ETT introducer is commonly used to facilitate tracheal intubation in case of difficult laryngoscopic view. The coude tip (35 to 40°curved tip) has been designed for easy passage into the anteriorly placed laryngeal inlet and to prevent it from going too far down the airway, thereby reducing trauma.[1] ETT introducer is also used for ETT exchange, preferred over AEC by some, as it is believed to be rigid enough to facilitate proper railroading.[2] [3] As AEC was not readily available in the OR, ETT introducer (bougie) was used for tube exchange. Any device passed through ETT can exit through Murphy’s eye instead of the tip. Exit of fiberoptic devices[4] and curved tip catheters[5] from Murphy’s eye have been reported in the literature. Exit of AEC through a tear in a uninvent tube leading to failed exchange[6] has also been reported, suggesting that conduit can exit through any potential opening. When bougie exits through Murphy’s eye, the tip is naturally directed laterally, that is, toward the wall of the trachea. There is an increase in the combined cross-sectional area inside the tracheal lumen ([Fig. 2]). Being less malleable, the bougie might not negotiate its way through the space available in tracheal lumen unlike most suction catheters do. Pushing or manipulating it further in can potentially cause direct trauma to tracheal wall, even perforation. Pneumothorax during airway exchange over bougie has been reported.[7] This, along with various other complications such as bronchial rupture[8] and pharyngeal trauma[9] led to serious concerns against using it for tube exchange. Moreover, length of bougie (60–70 cm) is less than the AECs available in the market (80–100 cm) can make it difficult to stabilize during exchange.[10]

Zoom Image
Fig. 2 Increased combined cross-sectional area when the tip of bougie exits through Murphy’s eye. any further manipulation will direct the tip laterally toward the tracheal wall.

AECs are more flexible and soft-tipped, making airway exchange safer. Simultaneous oxygen insufflation can also be performed during exchange. However, bronchial lacerations and pneumothorax with[11] or without[12] evidence of tracheobronchial injury have been reported during tube exchange with AECs as well. Exit of AEC through Murphy’s eye as the cause for failed tube exchange requiring reintubation has also been proposed.[13]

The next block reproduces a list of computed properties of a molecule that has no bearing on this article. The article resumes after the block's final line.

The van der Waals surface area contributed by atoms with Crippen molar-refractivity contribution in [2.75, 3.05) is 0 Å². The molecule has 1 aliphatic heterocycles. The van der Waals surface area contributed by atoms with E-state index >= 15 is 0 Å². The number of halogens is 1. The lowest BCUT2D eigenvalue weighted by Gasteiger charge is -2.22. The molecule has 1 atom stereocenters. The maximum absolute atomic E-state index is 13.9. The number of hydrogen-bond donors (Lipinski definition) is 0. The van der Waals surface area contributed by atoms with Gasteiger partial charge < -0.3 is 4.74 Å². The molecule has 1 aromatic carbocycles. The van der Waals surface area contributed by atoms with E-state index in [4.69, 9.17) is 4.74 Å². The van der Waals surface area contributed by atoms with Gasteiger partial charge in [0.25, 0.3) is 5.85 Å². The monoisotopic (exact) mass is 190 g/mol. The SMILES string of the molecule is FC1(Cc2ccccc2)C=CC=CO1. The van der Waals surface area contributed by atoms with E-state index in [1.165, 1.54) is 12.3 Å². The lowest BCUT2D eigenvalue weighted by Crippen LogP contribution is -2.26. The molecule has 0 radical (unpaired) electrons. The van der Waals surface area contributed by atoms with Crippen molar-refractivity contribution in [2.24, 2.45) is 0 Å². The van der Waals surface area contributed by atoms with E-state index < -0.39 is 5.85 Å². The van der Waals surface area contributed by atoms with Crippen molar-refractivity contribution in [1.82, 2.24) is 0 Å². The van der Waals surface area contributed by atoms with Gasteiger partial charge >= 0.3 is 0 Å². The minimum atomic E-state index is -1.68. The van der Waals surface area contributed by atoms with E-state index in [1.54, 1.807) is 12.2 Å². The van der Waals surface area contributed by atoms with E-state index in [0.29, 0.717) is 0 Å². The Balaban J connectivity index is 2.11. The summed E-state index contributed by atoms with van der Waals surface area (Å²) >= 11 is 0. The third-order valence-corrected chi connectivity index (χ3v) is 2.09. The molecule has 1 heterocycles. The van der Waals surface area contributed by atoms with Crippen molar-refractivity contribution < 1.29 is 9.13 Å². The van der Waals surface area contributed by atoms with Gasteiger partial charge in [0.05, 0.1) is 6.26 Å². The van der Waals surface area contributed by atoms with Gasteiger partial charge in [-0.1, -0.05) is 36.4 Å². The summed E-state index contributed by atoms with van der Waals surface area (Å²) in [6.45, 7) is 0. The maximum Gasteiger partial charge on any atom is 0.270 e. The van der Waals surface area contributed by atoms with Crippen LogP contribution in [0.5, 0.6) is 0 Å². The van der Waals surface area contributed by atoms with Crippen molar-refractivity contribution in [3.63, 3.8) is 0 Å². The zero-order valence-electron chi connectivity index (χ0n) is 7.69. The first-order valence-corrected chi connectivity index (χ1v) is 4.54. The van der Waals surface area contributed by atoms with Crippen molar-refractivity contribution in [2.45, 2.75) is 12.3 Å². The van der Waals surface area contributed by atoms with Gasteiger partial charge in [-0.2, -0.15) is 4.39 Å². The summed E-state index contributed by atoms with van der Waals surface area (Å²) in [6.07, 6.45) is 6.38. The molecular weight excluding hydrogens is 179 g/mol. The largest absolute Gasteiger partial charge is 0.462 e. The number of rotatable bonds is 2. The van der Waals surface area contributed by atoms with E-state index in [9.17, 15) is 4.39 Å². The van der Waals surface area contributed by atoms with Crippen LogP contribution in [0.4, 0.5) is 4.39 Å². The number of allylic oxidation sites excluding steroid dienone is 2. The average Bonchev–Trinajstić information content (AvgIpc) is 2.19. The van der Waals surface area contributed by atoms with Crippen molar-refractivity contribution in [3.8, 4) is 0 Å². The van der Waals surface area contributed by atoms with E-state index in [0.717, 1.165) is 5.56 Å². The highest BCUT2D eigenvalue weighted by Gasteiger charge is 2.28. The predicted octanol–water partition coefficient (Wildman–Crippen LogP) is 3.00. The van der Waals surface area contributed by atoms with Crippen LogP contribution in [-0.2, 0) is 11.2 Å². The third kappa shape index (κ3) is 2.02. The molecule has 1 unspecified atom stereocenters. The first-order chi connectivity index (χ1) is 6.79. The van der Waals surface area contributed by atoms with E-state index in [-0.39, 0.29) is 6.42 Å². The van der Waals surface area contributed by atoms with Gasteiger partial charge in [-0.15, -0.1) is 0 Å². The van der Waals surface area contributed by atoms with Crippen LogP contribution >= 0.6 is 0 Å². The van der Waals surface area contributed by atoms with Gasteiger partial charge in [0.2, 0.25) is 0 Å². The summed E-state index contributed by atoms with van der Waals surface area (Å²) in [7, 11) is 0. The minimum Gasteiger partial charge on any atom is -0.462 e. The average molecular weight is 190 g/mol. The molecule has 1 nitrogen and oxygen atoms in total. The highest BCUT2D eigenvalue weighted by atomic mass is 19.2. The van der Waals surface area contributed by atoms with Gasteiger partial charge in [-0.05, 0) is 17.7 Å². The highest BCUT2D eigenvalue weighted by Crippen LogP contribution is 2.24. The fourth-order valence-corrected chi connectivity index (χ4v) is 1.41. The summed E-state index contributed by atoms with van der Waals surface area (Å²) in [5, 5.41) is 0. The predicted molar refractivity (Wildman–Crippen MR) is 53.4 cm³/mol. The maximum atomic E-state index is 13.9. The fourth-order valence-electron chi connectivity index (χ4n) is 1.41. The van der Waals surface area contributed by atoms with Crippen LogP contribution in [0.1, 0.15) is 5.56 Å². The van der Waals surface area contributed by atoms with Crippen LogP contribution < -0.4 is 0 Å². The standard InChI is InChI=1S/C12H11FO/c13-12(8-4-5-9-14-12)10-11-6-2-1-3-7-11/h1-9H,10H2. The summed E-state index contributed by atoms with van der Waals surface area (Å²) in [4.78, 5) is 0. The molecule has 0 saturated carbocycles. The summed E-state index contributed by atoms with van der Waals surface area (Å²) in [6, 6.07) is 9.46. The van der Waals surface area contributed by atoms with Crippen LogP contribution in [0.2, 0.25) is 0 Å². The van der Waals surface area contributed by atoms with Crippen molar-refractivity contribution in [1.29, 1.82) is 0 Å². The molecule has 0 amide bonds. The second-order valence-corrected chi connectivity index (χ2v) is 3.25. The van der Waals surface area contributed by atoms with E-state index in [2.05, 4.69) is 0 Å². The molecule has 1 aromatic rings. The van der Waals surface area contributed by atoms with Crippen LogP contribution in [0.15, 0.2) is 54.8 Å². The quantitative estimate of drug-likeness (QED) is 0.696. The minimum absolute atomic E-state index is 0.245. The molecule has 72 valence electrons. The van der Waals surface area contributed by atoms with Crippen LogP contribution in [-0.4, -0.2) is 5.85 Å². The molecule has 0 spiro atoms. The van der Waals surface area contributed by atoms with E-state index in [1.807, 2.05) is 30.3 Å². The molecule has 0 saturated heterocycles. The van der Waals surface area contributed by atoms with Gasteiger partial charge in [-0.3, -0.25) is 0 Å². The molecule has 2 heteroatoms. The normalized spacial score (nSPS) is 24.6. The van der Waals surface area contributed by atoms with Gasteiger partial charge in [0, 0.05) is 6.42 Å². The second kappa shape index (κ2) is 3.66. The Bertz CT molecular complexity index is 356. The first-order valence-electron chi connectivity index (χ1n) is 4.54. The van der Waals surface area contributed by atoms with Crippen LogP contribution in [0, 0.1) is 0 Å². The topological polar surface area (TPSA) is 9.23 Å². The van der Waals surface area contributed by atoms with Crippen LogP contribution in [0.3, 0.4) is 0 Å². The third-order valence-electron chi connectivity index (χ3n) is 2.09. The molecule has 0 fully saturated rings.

Here, we intend to emphasize the safety concerns pertaining to the use of bougie (with coude tip) as airway exchange conduit and enumerate the precautions to be taken during tube exchange. Being specifically designed for the purpose of tube exchange, AEC should be considered as the first choice. Using laryngoscopic guidance to negotiate the supraglottic/glottic structures and choosing a relatively larger sized AEC have been suggested to maximize the chances of successful tube change.[14] AECs should not be inserted more than 24 cm from the lip.[15] Highlighting the safe insertion depth by colored markers can be help in preventing overinsertion.[16] Fiberoptic bronchoscope, if passed alongside AEC, can help to visualize the tip and ensure safe exchange[17] however, it is not always possible. Any conduit used for an exchange should never be forced when resistance is encountered. In case of doubt or difficulty, ETT should be removed along with the conduit and reintubation should be performed, instead of manipulating either of them. However, this procedure may not be free from complications such as injury to the tracheal wall due to increase in cross-sectional area of combined ETT with bougie inside Murphy’s eye ([Fig. 2]). Care must be taken with regard to the direction of coude tip. If it is toward the right of the patient during insertion of the bougie, it is more likely to exit through Murphy’s eye than while facing anterior or slightly to the left.


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Conclusion

It should be remembered that any airway exchange conduit can exit through either of the two openings in ETT (tip/Murphy’s eye) causing difficulty in exchange or injury. Despite the concerns with regard to increased flexibility, AECs are by large considered safe conduits to facilitate exchange. They need to be readily available for use in the OR and should always be preferred over bougie. Any resistance during the process of manipulation should be carefully handled with anticipation of possible problems, as discussed.


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Conflict of Interest

None declared.


Address for correspondence

Girija Prasad Rath, MD, DM
Department of Neuroanaesthesiology and Critical Care, Neurosciences Centre, All India Institute of Medical Sciences, New Delhi 110029
India   

Publication History

Publication Date:
07 June 2020 (online)

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Zoom Image
Fig. 1 Introducer coming out through Murphy’s eye instead of the tip of the endotracheal tube while removing.
Zoom Image
Fig. 2 Increased combined cross-sectional area when the tip of bougie exits through Murphy’s eye. any further manipulation will direct the tip laterally toward the tracheal wall.